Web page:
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Evidence-Based Medicine in Canine Reproduction: Quality of Current Available Literature

Authors


Author’s address (for correspondence): Wolfgang Heuwieser, Clinic for Animal Reproduction, Faculty of Veterinary Medicine, Freie Universität Berlin, Berlin, Germany. E-mail: heuwieser.wolfgang@vetmed.fu-berlin.de

Contents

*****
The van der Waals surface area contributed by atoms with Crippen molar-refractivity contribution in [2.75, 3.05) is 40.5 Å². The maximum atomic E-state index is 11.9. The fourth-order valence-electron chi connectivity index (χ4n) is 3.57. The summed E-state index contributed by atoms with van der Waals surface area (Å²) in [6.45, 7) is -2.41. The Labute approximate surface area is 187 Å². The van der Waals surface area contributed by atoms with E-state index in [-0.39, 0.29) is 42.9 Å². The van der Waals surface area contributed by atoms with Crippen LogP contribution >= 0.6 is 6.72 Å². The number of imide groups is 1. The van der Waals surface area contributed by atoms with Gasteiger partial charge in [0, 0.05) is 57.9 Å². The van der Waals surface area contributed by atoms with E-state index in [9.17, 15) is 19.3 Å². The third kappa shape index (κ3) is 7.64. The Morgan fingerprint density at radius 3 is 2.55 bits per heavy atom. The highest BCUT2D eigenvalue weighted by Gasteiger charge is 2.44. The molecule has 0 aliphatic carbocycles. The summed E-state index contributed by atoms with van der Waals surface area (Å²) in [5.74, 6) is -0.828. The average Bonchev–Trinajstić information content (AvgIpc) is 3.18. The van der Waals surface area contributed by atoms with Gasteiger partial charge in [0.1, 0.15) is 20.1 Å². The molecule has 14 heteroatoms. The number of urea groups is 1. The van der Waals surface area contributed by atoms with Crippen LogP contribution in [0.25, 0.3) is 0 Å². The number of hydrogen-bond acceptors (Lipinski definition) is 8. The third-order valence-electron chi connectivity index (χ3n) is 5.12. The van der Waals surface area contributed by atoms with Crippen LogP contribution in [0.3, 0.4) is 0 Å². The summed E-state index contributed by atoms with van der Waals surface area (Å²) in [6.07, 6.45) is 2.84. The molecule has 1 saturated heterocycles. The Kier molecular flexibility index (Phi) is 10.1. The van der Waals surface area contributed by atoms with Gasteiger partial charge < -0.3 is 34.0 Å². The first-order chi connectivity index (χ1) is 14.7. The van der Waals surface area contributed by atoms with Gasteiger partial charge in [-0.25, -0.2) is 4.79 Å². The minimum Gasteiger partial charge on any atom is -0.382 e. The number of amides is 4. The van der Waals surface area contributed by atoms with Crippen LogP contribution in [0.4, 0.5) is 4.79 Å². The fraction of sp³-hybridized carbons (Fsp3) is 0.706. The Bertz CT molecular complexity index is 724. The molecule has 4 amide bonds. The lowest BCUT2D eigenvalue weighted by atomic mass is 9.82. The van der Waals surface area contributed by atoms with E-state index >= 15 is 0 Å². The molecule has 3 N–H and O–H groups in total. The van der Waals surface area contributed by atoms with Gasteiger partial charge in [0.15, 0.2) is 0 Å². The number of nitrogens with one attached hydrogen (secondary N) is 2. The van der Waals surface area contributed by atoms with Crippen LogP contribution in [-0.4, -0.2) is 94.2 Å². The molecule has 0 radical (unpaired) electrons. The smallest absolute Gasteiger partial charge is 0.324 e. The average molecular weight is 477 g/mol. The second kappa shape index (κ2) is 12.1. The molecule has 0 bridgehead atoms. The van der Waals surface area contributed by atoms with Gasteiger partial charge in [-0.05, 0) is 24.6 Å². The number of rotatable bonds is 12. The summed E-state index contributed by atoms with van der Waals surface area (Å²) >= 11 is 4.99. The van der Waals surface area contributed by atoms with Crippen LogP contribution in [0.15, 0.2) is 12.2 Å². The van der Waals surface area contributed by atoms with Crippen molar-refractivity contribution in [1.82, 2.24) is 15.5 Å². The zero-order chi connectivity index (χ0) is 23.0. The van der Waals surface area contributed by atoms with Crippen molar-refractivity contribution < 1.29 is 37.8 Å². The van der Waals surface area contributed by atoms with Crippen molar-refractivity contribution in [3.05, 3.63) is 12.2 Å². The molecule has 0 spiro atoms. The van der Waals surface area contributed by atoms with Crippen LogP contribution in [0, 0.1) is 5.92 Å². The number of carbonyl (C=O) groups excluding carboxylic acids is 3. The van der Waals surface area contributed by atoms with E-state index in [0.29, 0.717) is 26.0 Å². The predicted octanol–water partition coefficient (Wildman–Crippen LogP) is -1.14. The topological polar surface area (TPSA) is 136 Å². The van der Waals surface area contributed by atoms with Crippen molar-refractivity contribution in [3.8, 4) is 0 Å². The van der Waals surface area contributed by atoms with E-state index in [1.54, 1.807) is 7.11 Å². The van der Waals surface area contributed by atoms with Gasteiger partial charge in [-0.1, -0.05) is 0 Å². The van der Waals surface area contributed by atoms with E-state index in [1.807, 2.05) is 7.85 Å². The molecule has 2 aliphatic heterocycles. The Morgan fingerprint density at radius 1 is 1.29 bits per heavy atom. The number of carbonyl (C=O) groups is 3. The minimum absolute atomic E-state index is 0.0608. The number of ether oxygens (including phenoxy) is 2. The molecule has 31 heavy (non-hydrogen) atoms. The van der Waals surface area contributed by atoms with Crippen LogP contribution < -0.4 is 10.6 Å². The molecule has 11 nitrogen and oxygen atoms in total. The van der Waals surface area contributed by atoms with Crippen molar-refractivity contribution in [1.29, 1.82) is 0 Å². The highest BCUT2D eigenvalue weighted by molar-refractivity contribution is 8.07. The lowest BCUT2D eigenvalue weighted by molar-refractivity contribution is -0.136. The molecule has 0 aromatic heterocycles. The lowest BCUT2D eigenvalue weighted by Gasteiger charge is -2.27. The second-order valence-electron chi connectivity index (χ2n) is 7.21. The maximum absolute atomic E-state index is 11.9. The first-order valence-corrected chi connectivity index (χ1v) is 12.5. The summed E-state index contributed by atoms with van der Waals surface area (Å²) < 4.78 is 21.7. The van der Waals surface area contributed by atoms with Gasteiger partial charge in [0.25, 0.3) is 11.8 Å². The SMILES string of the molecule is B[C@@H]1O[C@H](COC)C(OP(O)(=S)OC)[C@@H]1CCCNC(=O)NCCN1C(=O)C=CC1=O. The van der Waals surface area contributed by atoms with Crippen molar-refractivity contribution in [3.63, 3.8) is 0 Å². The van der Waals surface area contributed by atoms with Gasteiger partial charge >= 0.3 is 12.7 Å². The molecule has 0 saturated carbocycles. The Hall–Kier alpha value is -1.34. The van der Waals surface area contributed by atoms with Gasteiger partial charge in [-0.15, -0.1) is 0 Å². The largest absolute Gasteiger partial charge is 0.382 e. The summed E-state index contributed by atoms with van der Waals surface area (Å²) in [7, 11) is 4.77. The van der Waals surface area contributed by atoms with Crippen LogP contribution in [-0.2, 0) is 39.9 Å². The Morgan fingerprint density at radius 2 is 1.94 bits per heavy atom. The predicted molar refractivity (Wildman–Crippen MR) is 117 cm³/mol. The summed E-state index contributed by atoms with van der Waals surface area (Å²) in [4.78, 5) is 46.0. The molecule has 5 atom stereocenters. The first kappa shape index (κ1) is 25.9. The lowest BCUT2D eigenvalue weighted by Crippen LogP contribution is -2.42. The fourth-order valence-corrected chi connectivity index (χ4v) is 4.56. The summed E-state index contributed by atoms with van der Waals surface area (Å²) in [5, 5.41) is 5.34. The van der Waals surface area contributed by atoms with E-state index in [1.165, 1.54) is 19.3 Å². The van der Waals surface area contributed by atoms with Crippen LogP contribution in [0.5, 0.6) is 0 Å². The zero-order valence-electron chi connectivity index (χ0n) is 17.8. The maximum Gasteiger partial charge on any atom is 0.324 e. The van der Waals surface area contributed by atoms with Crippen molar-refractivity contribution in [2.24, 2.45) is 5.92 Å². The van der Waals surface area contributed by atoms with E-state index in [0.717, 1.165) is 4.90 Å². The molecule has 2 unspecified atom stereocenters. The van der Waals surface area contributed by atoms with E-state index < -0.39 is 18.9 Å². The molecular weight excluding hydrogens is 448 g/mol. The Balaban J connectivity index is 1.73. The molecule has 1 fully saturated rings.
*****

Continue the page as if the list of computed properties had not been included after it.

The objective of this study was to evaluate the quality of published literature on reproduction in dogs. A systematic search in online databases revealed 287 papers that met the inclusion criteria. For evaluation a questionnaire comprising 40 criteria regarding materials and methodology, study design, statistics, presentation and information content, applicability and conclusions was developed. In a pre-test including seven independent scientists the applicability and explanatory power of the questionnaire and its results were validated. Out of 287 publications evaluated, 90 (31.4%) were classified as clinical trials. The remaining 197 publications were case reports or contained information based on personal experience. Not a single meta-analysis was found. Sixty (66.7%) of the 90 clinical trials included a control group. Randomization was conducted in 23 and blinding in eight articles respectively. In total five articles were determined as randomized, controlled and blinded clinical trials. Information content of the publications was variable concerning details on included animals, type or dosage of used remedies or conducted interventions. For example, in 99.7% of the articles, the exact number of animals was given, but in 79.8%, housing and feeding of the animals were not described. Statistical procedures of clinical trials were determined adequate in 55.6%. However, the data of 67.9% of the articles were evaluated to be not sufficient to draw valid conclusions. This study revealed evidence of deficits in the field of canine reproduction. The demand for more high quality clinical research is obvious. Requisite for the further implementation of the evidence-based veterinary medicine is an improvement of the quantity and the quality of well-designed, conducted and reported clinical trials. The practitioner should always assess the quality of information before implementing results into practice to provide best available care for the animals.

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